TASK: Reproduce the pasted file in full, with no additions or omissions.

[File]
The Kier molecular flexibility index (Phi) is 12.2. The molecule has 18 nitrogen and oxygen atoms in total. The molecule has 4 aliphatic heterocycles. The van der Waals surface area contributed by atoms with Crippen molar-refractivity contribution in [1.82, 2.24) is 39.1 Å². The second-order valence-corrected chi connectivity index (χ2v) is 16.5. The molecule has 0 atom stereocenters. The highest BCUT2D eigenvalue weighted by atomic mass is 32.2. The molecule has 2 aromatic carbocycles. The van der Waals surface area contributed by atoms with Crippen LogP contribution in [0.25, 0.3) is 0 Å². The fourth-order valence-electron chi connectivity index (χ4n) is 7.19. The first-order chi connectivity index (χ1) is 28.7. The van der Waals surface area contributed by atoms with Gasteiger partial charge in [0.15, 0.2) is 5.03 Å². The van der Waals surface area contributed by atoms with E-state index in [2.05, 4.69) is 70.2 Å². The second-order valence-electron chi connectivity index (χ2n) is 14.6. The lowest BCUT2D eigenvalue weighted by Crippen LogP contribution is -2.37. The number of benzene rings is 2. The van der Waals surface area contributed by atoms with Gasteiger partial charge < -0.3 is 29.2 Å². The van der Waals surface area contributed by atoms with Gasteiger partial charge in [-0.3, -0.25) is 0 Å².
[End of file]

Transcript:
The Kier molecular flexibility index (Phi) is 12.2. The molecule has 18 nitrogen and oxygen atoms in total. The molecule has 4 aliphatic heterocycles. The van der Waals surface area contributed by atoms with Crippen molar-refractivity contribution in [1.82, 2.24) is 39.1 Å². The second-order valence-corrected chi connectivity index (χ2v) is 16.5. The molecule has 0 atom stereocenters. The highest BCUT2D eigenvalue weighted by atomic mass is 32.2. The molecule has 2 aromatic carbocycles. The van der Waals surface area contributed by atoms with Crippen LogP contribution in [0.25, 0.3) is 0 Å². The fourth-order valence-electron chi connectivity index (χ4n) is 7.19. The first-order chi connectivity index (χ1) is 28.7. The van der Waals surface area contributed by atoms with Gasteiger partial charge in [0.15, 0.2) is 5.03 Å². The van der Waals surface area contributed by atoms with E-state index in [2.05, 4.69) is 70.2 Å². The second-order valence-electron chi connectivity index (χ2n) is 14.6. The lowest BCUT2D eigenvalue weighted by Crippen LogP contribution is -2.37. The number of benzene rings is 2. The van der Waals surface area contributed by atoms with Gasteiger partial charge < -0.3 is 29.2 Å². The van der Waals surface area contributed by atoms with Gasteiger partial charge in [-0.3, -0.25) is 0 Å².